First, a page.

ENGS Newsletter



  July  2006

Time to print out the July Newsletter-at least it is cool here in the house with the AC on.  Allergies have been a culprit this year, so I am doomed to spend my time on the computer or typewriter.

 I wish to thank everyone for the lovely cards sent to me and to those who had an opportunity to be at my Recognition party at the May Museum.  Patty Manhart, Director, had such a lovely table "full of goodies" and I noted many went back for extra tastes.  Jeff Kappeler, our ENGS Pres was enjoying a brief roast on Claire, but then he had help from Nona Wiese and my sister, Annette Laber.  It was a great evening and I enjoyed every minute of it. It didn't seem possible that 34 years had gone by.  I love every minute that I can help someone find their family, in writing the Roots & Leaves and our monthly newsletter.  It is a bit harder now, because so many articles have gone into the past pages sent out, and I do not like to duplicate if possible.  THANKS AGAIN!!

Several of our cemeteries within Dodge county have been updated and are now a part of our records.  They are Trinity Lutheran Church-Scribner (in the country) and in our records;  St Peter's in Snyder has been updated but have not received the updating, I understand they also used church registers too.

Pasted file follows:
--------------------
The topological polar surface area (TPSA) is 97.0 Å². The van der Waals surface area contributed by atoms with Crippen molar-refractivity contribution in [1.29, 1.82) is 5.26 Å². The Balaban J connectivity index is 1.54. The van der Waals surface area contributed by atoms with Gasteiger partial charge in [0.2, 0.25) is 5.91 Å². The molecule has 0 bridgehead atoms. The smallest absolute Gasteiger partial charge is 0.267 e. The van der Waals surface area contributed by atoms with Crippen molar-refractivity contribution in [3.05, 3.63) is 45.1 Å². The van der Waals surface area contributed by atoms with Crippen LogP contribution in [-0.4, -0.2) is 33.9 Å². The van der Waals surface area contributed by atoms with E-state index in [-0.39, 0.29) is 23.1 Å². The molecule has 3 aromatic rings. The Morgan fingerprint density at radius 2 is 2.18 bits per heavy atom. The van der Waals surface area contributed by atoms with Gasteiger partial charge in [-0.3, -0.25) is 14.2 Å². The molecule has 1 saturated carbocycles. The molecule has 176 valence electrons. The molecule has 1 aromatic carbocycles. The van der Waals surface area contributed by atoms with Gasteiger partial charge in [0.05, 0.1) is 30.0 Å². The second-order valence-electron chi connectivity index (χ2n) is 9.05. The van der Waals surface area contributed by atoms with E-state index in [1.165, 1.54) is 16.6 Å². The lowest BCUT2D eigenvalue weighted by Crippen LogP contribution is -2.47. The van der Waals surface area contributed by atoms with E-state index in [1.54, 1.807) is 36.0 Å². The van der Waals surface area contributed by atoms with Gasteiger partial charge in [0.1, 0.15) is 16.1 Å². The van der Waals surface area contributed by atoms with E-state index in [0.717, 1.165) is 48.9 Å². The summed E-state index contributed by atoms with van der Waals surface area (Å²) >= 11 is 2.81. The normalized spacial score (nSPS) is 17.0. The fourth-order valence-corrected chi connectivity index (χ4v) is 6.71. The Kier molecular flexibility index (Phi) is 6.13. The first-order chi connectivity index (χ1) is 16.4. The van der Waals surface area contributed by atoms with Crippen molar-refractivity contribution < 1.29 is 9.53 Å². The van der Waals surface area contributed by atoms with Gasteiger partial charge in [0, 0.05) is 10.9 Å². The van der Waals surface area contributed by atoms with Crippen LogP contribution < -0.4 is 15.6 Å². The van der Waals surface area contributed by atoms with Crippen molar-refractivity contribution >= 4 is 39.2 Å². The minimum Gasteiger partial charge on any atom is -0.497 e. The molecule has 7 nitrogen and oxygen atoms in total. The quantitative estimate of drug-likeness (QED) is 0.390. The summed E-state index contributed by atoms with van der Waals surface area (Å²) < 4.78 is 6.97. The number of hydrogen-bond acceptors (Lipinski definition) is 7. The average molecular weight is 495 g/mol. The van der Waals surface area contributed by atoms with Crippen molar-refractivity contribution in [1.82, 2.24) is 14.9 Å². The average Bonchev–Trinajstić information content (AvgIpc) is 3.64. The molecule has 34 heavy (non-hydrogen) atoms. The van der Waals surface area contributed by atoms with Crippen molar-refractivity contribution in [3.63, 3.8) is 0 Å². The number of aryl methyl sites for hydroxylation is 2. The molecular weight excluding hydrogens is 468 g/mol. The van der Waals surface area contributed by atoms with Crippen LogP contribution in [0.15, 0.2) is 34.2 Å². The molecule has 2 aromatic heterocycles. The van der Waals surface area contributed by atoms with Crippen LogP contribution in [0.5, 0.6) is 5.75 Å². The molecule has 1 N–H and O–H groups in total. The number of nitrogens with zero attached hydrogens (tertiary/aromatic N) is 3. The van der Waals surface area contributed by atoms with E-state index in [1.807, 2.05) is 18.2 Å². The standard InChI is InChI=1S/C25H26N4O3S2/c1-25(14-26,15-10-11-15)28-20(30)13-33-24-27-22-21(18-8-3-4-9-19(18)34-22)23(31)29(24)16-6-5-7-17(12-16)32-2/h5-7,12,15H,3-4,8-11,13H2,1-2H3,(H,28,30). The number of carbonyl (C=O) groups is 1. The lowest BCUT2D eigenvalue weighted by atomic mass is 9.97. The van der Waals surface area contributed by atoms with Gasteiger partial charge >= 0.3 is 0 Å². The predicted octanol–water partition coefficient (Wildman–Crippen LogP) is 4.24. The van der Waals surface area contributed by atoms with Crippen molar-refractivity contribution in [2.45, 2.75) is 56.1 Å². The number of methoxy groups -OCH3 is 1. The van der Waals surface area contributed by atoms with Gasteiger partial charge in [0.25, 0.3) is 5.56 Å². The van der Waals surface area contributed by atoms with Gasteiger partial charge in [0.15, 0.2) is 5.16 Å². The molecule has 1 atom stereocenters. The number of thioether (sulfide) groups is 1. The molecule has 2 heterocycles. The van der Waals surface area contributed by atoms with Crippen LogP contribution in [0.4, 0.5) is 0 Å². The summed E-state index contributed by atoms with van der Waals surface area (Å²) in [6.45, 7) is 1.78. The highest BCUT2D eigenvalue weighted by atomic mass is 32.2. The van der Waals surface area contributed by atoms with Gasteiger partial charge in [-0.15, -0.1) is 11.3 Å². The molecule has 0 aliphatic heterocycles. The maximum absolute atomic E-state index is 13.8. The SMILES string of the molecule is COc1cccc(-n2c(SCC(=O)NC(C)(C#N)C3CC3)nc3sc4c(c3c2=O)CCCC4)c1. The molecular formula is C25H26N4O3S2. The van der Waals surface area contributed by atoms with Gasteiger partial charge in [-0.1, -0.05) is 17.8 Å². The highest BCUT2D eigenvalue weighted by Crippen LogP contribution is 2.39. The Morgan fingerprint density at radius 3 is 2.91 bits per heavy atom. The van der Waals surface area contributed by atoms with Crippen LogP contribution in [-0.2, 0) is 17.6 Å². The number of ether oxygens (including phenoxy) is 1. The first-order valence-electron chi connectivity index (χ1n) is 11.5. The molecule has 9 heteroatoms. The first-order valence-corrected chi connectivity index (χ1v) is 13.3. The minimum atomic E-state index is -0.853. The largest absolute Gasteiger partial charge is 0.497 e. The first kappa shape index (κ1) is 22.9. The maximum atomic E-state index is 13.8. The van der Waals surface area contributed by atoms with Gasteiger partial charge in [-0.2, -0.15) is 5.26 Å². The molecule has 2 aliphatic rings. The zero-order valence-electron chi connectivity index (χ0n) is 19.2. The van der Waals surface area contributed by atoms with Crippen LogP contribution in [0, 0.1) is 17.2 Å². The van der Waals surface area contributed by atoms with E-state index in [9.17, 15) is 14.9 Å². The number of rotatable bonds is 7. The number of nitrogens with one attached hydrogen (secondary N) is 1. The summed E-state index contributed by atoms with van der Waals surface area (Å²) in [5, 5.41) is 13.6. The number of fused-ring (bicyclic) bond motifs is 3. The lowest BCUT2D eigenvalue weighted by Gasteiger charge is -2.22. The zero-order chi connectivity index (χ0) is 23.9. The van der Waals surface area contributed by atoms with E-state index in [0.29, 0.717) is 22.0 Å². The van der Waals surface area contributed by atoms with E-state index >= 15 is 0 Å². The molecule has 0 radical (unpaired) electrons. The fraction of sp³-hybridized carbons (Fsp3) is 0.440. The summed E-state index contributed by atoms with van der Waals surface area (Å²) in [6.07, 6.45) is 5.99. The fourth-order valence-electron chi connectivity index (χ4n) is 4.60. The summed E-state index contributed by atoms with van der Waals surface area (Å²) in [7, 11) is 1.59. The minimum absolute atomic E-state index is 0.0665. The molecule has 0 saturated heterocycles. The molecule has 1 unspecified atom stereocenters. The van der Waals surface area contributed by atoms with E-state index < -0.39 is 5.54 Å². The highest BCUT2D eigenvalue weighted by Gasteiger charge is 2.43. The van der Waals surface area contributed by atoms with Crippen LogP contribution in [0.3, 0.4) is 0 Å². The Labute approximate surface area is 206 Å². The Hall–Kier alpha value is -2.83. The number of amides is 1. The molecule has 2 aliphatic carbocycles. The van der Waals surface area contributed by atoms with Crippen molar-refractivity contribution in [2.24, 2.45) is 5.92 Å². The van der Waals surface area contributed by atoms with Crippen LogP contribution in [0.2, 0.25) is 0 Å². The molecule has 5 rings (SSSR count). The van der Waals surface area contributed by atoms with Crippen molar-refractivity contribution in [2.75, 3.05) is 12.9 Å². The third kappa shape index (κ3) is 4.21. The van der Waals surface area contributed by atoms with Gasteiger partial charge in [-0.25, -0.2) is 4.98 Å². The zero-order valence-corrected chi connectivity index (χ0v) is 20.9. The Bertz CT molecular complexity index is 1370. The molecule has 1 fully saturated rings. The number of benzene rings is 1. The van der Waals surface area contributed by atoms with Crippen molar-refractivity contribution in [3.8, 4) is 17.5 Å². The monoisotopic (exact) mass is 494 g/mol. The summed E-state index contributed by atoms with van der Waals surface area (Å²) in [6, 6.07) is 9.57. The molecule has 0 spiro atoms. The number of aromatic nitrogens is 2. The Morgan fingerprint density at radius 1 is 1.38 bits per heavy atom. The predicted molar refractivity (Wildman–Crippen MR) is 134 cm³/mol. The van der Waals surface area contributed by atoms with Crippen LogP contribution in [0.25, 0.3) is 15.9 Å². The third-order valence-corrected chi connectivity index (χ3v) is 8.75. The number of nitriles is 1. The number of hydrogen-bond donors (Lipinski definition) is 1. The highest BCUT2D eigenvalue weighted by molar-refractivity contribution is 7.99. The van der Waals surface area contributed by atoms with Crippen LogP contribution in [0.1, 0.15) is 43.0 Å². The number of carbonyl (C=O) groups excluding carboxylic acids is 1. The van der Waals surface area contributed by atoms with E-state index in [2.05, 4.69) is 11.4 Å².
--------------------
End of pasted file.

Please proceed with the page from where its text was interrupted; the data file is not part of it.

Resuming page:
This means the unmarked graves will show up.

The tape of Arlington National Cemetery was shown for the June Meeting and everyone seemed to enjoy it.  There is quite a history lesson regarding the Honor Guard that protects the Tomb of the Unknown Soldier.  Margie Sobotka received a very interesting article of questions and answers regarding the Honor Guard-it is enclosed for all.  It takes about an hour to view the tape, but well worth your time.  It is not on our library shelves, however, Claire will loan her tape to anyone who has not seen it and is interested in viewing it.  It has been on PBS during Memorial Day showings and was made in 2004.  She purchased it through the PBS station on TV.


North Bend Nebraska 150 years 1856 - 2006 is on our shelf and it is a lovely book.  Several times our ENGS library has contributed to needed information for them.

 While it has not arrived-we have ordered a CD covering Early immigration from 1607 and 1776 from England.  I will report more on this CD in our August newsletter.  Covers all books, journals etc from the ports in England.  If you had early English families arriving during that time period, they should be listed.